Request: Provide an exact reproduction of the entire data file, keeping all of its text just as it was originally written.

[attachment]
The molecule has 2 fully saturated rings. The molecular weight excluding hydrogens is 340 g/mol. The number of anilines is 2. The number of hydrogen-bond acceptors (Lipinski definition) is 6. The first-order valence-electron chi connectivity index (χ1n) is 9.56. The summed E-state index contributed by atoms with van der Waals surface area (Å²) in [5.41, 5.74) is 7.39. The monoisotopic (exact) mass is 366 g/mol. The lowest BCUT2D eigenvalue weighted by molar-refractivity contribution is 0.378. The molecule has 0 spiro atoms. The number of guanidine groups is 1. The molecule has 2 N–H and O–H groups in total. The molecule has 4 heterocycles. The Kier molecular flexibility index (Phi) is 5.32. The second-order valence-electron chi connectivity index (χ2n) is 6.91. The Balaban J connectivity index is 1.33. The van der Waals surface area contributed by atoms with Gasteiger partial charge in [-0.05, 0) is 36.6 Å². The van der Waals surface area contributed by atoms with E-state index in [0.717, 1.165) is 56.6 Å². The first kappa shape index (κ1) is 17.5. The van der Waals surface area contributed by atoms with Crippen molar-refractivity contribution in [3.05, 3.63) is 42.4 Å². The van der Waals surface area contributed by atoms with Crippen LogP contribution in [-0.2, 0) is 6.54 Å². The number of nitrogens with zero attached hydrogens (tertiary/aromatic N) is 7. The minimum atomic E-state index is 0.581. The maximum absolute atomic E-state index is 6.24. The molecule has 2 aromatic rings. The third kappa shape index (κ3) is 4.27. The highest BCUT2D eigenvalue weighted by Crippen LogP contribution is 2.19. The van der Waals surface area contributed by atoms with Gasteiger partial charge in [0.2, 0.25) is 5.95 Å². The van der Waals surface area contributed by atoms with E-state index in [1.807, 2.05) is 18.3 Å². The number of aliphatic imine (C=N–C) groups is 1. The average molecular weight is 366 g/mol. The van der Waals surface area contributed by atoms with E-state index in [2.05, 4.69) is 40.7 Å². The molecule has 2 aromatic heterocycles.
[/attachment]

The molecule has 2 fully saturated rings. The molecular weight excluding hydrogens is 340 g/mol. The number of anilines is 2. The number of hydrogen-bond acceptors (Lipinski definition) is 6. The first-order valence-electron chi connectivity index (χ1n) is 9.56. The summed E-state index contributed by atoms with van der Waals surface area (Å²) in [5.41, 5.74) is 7.39. The monoisotopic (exact) mass is 366 g/mol. The lowest BCUT2D eigenvalue weighted by molar-refractivity contribution is 0.378. The molecule has 0 spiro atoms. The number of guanidine groups is 1. The molecule has 2 N–H and O–H groups in total. The molecule has 4 heterocycles. The Kier molecular flexibility index (Phi) is 5.32. The second-order valence-electron chi connectivity index (χ2n) is 6.91. The Balaban J connectivity index is 1.33. The van der Waals surface area contributed by atoms with Gasteiger partial charge in [-0.05, 0) is 36.6 Å². The van der Waals surface area contributed by atoms with E-state index in [0.717, 1.165) is 56.6 Å². The first kappa shape index (κ1) is 17.5. The van der Waals surface area contributed by atoms with Crippen molar-refractivity contribution in [3.05, 3.63) is 42.4 Å². The van der Waals surface area contributed by atoms with Crippen LogP contribution in [-0.2, 0) is 6.54 Å². The number of nitrogens with zero attached hydrogens (tertiary/aromatic N) is 7. The minimum atomic E-state index is 0.581. The maximum absolute atomic E-state index is 6.24. The molecule has 2 aromatic rings. The third kappa shape index (κ3) is 4.27. The highest BCUT2D eigenvalue weighted by Crippen LogP contribution is 2.19. The van der Waals surface area contributed by atoms with Gasteiger partial charge in [0.2, 0.25) is 5.95 Å². The van der Waals surface area contributed by atoms with E-state index in [1.807, 2.05) is 18.3 Å². The number of aliphatic imine (C=N–C) groups is 1. The average molecular weight is 366 g/mol. The van der Waals surface area contributed by atoms with E-state index in [2.05, 4.69) is 40.7 Å². The molecule has 2 aromatic heterocycles.